Digital Environments Forum


The Digital Environments Forum (University of Melbourne) at AsiaTOPA featured a wide-ranging and stimulating discussion about the intersections between art, technology and gaming at the University of Melbourne. The AsiaTOPA festival in Melbourne showcases art and performance from Asia, and this event (a part of the ‘Sinofuturists’ theme at the festival) focused on the emergence of new trends in gaming technologies and the arts.

At this forum, a panel of academics, artists and game developers explored a range of issues: How do artists use gaming technology to create and deliver interactive experiences for gamers and viewers? How do game developers and narrative-creators negotiate the tension between the creator’s intended vision, and the goal of facilitating and maximising players’ agency and desire to shape their own narratives and experiences of the game? What does the emergence of artificial intelligence portend for the future of gaming? What role does culture play in the world of gaming? And, how does the world of cosplay deal with reservations about cultural appropriation? The speakers included University of Melbourne researchers Madeleine Antonellos and Eduardo Velloso, game-engine developer Alexander Swords, and Ashley Lee-Wong from digital studio Meta Objects. The audience comprised university students and a smattering of artists. The discussion was insightful and informative, and gaming enthusiasts as well as art lovers would have found the conversation stimulating.

Velloso led the panel discussion with provocative and probing questions about current issues and creative trends in gaming. One of the key issues that Velloso explored was the ongoing impact of overarching corporate-controlled commercial arrangements on existing and emerging game developer-artist collaborative endeavours. Control of technology and income streams continues to remain predominantly in the hands of large corporate game developers and, as such, game developer-artist collaborations primarily occur in mainstream organisations. However, new platforms, such as Sedition Art, do afford independent artists opportunities to engage with a broader audience, including independent programmers. Even so, the commercial and translational potential of these new platforms is yet to be realised.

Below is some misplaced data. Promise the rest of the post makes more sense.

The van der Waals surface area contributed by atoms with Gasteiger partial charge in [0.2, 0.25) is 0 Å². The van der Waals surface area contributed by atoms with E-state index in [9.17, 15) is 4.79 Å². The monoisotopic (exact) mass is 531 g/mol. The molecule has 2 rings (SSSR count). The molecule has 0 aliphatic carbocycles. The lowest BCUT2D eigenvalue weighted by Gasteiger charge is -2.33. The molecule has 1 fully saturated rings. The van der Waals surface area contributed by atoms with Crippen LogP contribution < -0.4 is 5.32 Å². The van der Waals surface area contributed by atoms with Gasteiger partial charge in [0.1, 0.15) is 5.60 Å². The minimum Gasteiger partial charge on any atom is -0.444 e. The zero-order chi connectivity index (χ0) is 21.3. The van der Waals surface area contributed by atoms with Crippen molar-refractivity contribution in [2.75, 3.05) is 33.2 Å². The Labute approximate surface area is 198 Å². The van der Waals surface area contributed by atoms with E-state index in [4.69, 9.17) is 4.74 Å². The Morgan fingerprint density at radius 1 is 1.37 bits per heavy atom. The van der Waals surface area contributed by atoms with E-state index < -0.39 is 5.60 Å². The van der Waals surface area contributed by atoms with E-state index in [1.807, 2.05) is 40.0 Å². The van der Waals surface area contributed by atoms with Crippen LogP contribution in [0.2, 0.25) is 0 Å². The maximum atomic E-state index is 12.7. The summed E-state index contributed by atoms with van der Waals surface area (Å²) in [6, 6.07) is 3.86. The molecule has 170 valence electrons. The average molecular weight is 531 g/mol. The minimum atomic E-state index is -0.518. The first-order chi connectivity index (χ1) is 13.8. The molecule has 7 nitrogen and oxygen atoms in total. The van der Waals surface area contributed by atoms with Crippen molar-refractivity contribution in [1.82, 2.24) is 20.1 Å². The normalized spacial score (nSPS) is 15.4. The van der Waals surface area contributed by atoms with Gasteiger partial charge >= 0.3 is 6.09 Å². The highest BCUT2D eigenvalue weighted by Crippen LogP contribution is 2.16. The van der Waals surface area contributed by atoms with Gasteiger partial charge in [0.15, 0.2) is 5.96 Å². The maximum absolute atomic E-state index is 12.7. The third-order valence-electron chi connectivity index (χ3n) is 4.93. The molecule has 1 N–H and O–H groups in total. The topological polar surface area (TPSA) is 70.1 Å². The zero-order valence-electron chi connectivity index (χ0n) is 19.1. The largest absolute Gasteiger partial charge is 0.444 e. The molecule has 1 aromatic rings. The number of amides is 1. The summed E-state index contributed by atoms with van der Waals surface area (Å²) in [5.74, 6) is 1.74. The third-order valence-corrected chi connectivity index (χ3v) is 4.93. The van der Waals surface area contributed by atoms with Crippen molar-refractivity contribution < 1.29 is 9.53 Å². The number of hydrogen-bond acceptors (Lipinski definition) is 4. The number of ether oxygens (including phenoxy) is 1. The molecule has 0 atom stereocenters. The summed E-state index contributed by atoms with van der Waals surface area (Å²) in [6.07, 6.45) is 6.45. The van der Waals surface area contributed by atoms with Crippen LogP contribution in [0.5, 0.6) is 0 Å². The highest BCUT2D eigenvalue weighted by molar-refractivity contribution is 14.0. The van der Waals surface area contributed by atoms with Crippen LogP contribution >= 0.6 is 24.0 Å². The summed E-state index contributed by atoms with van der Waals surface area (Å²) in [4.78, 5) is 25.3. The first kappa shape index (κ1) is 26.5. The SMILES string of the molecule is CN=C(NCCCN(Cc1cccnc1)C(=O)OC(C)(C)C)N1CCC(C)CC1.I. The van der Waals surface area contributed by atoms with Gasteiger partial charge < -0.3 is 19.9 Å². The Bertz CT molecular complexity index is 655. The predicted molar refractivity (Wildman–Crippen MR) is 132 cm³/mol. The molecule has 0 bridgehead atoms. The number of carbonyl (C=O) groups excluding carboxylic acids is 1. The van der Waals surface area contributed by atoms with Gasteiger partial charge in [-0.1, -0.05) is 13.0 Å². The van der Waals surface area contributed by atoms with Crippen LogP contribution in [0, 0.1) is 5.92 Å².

Antonellos spoke about how the world of cosplay has been refashioned, as it were, by the emergence of social media. Technology has helped to popularise cosplay (which originated in Japan) and allowed cosplay performers to become celebrities in their own right, sometimes attracting the attention of the creators of the characters they impersonate. Technology has also increased the scrutiny of how performers play with identify and self-representation, sometimes leading to conflict and creative tension.

The discussion included some fascinating examples of artist-programmer collaboration. Wong shared clips of the work that her studio, Meta Objects, helped Chinese artist Lu Yang create. These clips showed how the games allude to and draw on Chinese and Indian mythological archetypes, concepts and stories. Wong’s commentary on the clips highlighted the cultural underpinnings of this body of work. Many of Yang’s games reflect the tensions between tradition and modernity (and materialism) in China. Wong also focused on the importance of the interactive element of the gaming experience. The programmer, Wong suggested, is not only a technician but also an artist. Immersive gaming experiences can enhance feelings of agency and control, and conceiving of and generating these experiences requires a mastery of the visual medium. Wong spoke about how Lu Yang has conceptualised gaming narratives and experiences that, while drawing on archetypal imagery, push the boundaries of form and space in gaming.

It was interesting to hear about how many game developers and artists-performers are honing in on the ethics of game development, in relation to issues such as cultural diversity and authenticity of experience. Swords particularly was very insightful about how writers and developers are becoming more conscientious, inclusive and aware of how culturally-informed predilections and predispositions can shape the way we make and promote particular kinds of narratives. He shared an example of how gamers use Discord, a chatroom for game developers, to get community feedback on issues (for example, cultural specificity and authenticity) that they might find challenging.

The world of gaming has evolved in ways that no one might have expected ten years ago. What might we see in the future? Well, it sounds like the democratising effect of increased participation in game development will lead to an efflorescence of diverse ideas and stories.


Arjun Rajkhowa

Author: Arjun Rajkhowa

Dr. Arjun Rajkhowa works in tertiary education in Melbourne. His research interests include policy; public health; media, culture and society; and human rights. He has volunteered in the community sector in Melbourne for several years. He can be contacted on Twitter at @ArjunRajkhowa.

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